Friday, January 09, 2015

Montgomery County School Board suspends superintendent Josh Powell

This from H-L

The Montgomery County School Board in Mount Sterling suspended superintendent Joshua Powell effective Thursday, according to Powell's attorney, Wayne Young.

An attorney for the school board did not return telephone calls Thursday.

Young said in an email: "The board did suspend him; they offered no explanation as to the basis for the suspension. I am of the opinion that there is no authority under Kentucky law to suspend a local superintendent."

Young said the suspension was not warranted. 

This from Page One Kentucky:

Joshua Powell Has Finally Been Suspended

The new Montgomery County school board just suspended embattled superintendent Joshua Powell in an urgently called special session.

He’s denied legal defense fees from insurance and his contract isn’t being renewed.

Donna Wilson is the only member who opposed the action.

There’s another special session scheduled for Monday.
Since being sworn in, the new board has been working with an attorney from the southeastern part of the state who specializes in cases like the one in Montgomery County. Looks like it just paid off.

The move comes on the heels of an 18-month investigation by Page One, years of scandal, multiple lawsuits and dozens of investigations by state and federal agencies. Powell has been chastised by the State Auditor of Public Accounts for illegally hiring his wife, condemned by the Office of Civil Rights for ongoing Title IX violations, investigated by the Office of Education Accountability on several occasions and repeatedly taken to task by the Education Professional Standards Board. And on Monday, Powell begins yet another EPSB trial. (Get ready — that will be crazy.)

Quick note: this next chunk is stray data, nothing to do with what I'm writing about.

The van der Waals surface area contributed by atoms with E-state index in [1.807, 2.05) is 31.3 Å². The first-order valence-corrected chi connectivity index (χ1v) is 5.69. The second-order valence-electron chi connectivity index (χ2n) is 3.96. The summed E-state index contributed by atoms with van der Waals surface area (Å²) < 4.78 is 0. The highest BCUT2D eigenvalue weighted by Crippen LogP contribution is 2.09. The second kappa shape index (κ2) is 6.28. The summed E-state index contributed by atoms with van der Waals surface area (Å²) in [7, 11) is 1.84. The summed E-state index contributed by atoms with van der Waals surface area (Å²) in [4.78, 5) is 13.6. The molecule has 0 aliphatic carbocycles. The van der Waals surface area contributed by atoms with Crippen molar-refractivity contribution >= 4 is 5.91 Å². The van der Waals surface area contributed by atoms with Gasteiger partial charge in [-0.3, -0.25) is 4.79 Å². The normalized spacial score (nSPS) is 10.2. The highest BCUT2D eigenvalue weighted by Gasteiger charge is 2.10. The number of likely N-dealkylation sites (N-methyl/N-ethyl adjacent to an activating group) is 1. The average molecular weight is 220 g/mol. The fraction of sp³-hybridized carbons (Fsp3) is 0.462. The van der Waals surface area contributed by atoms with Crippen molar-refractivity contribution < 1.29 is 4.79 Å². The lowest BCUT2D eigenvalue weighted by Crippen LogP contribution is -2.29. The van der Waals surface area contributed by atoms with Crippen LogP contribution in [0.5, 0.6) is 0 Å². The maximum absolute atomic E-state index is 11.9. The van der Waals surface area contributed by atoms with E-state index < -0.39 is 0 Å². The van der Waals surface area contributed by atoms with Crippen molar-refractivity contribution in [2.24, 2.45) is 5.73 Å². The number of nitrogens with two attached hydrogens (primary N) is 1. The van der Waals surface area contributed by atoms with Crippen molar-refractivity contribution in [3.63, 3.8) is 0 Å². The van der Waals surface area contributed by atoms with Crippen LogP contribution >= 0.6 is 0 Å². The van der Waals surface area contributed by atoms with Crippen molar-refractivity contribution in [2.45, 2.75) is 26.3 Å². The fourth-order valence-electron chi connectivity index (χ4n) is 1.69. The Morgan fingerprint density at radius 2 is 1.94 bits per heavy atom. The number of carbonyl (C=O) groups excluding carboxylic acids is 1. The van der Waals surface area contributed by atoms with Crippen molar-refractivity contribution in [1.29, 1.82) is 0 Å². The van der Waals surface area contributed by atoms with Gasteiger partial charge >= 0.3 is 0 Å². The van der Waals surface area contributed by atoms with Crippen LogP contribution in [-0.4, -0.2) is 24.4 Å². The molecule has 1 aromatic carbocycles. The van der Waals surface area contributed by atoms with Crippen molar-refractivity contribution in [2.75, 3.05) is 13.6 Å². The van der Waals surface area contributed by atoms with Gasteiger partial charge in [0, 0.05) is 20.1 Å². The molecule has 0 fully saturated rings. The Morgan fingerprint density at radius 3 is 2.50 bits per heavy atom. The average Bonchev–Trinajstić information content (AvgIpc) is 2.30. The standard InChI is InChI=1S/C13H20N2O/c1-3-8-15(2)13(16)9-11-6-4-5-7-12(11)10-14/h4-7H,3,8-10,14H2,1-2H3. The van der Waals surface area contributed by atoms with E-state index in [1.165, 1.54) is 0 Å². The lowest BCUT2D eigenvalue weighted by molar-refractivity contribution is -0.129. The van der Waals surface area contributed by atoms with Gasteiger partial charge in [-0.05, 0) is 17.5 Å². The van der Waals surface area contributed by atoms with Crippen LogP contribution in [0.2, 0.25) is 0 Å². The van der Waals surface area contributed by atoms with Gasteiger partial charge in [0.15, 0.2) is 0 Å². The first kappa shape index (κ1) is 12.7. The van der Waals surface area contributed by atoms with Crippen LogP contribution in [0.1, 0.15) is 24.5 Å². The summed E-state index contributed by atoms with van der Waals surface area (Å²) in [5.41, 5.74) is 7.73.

He also faces multiple lawsuits filed by former employees with at least two additional suits set to be filed soon.

Powell’s suspension means he’s no longer permitted to enter the central office and may not handle school accounts or activities until the board decides he can return to work. Which is not likely to happen. They’ll end up paying him for the duration of his contract, since the EPSB outcome won’t be reached until June/July. Or they’ll conduct their own investigation and find reason to fire him with cause.

Powell’s team has been coming unglued the past week. Intimidating (not allegedly) witnesses set to testify, threatening this very website, allowing his legal team to interrupt classroom instruction to interview teachers. They’ve even been spotted outside the homes of people suing him in a black Toyota SUV. He’s also taken it upon himself to give his inner circle of co-conspirators promotions and pay raises in an attempt to offer payback. During Monday evening’s meeting, Powell had his entire legal team present in anticipation of being terminated.

Despite claims to the contrary, Powell is not likely to grace the halls of Montgomery County Schools again. And despite what his team have to say about Education Commissioner Terry Holliday intervening to stop the board? Sources tell us there are plans to take legal action against Holliday if he steps in.